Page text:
Ludum Dare 22
Ludum Dare 21
Ludum Dare 20
Ludum Dare 18
Ludum Dare 16
Ludum Dare 15
Seriously... EVERYONE uses SFXR
Awarded by PoV on December 15, 2010
Master of Distraction
Awarded by LunarCrisis on April 21, 2008
The "I'd rather do it in C" Prize
Awarded by philhassey on March 3, 2008
Glorious Particles Award
Awarded by Cthulhu32 on February 25, 2008
Awarded by philhassey on February 4, 2008
The Ãœber Awesome Sound Tool Award
Awarded by Endurion on December 19, 2007
Saturday was a write-off due to visitors, then I had a reasonable idea (similar to some others, I’ve learned). I started some basic code in Flash to render and subdivide hexagons, but then my mind drifted off to other things and I couldn’t bring myself to add gameplay components during Sunday. Was hoping for a jam entry, but after refining the concept on Monday I still didn’t really feel the spark needed to sit down and make it work. Too bad.
I think it might work out as a fun abstract game though, but probably needs a lot of reactionary tweaking after the initial playable builds start popping out, to adjust balance and add interesting challenges. Pacing might also be a problem, making it fast enough to be entertaining but not too fast for comfort. I imagined having mouse controls of a slightly unusual nature where you move to aim and are able to do limited backwards movement while still aiming and firing.
Feast on these conceptual mockups while I try to find the brain fuel for a post-compo implementation.
Congratulations to all the participants with far greater discipline than me! Getting a game completed and submitted isn’t a small thing at all. I look forward to browsing the results, as always. Next time I will have to do some warmups to iron out my gremlins before it gets serious.
I shouldn’t noodle with this anymore right now, better to get the rest of the game together and see if anyone can actually play it. It’s a pretty simple design, so hopefully I can have that done in a few hours tomorrow. I doubt it will be polished beyond these simplistic graphics, especially since I’m starting to like how they look already
I keep confusing myself regarding the flight direction and world orientation… adding landmarks for reference, but it might be hard to get this playable without dropping into chase cam. Maybe there’s a chance for some novel control switch-ups though. I’m thinking point-the-mouse steering rather than keys for roll and tilt of the vehicle. That would add a global sense of overview for the player, without keeping track of exactly how the plane is turned. Not sure it would be flexible enough for what I want though. I’ll try something else first. It’s not actually supposed to be an airplane, so screen-space directional input might work out as more intuitive, if the camera follows along to some degree.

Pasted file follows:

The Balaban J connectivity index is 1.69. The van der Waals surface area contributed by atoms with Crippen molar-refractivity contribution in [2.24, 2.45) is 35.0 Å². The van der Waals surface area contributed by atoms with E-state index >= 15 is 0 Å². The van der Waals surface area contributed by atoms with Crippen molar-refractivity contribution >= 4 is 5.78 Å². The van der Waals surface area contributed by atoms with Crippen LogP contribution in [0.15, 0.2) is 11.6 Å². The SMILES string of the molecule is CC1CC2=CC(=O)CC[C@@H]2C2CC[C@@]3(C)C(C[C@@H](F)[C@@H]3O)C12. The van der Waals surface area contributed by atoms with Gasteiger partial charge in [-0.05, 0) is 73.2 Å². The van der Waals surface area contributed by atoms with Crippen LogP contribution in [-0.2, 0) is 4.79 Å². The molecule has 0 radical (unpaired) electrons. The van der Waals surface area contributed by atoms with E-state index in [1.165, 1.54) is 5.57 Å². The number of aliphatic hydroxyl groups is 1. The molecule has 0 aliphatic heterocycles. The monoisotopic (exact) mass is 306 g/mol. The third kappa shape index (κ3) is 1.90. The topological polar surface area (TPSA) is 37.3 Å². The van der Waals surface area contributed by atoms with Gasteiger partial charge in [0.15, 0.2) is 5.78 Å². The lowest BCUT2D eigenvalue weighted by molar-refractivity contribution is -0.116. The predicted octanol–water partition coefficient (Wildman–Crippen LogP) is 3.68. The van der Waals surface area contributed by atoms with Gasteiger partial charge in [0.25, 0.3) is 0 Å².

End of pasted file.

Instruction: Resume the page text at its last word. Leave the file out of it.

Finally settling down to start coding the actual game. Did a bit of preparation work earlier today, but mostly distractions. I’ve had the whole design fleshed out in my head since I got out of bed though, and it has given me a sort of fake feeling of comfort all day. Like I don’t actually have to write the code… Well, good news is that it should be possible to create and test the basic mechanics/rules with very little code or content, then if it does end up working properly I can dress it up fancy tomorrow.
So right now I have a crude flight simulator where you guide this here airliner in 3D with the arrow keys. Works surprisingly well, and I’m enjoying it. Might get complicated and confusing once I introduce the restricted airspace I had in mind though, but we’ll see. That’s next.
kohina.com for soundtrack
Gameplay is done, and I now choose sleep instead of fancy redrawn graphics. Decided to do primarily game design this time around, rather than technical experimentation or flashy content. Kind of happy with how that turned out.
Download for those who want to play right now. Win32 exe, control with arrow keys. Let me know if it seems broken and I might rush to fix it before I go to bed.
Imagine a similar top-down island+water view as in my previous sketch. I’m too lazy to make another.
This game is more of a resource management affair, with few action elements. All the islands are fairly small and circular in shape. You start out on one of them with a small land vehicle which you can move around. From this vehicle, you can send a probing ray aimed at the mouse cursor, used to measure range. The intended purpose is for you to drive near the edge of the island and measure how far away the next coastline is, and if it would be viable to build a bridge over there. You have a supply of resources for this purpose, like fuel, metal, and wood. There could be different kinds of bridges to suit different situations of resource supply, like wood/metal/concrete bridges.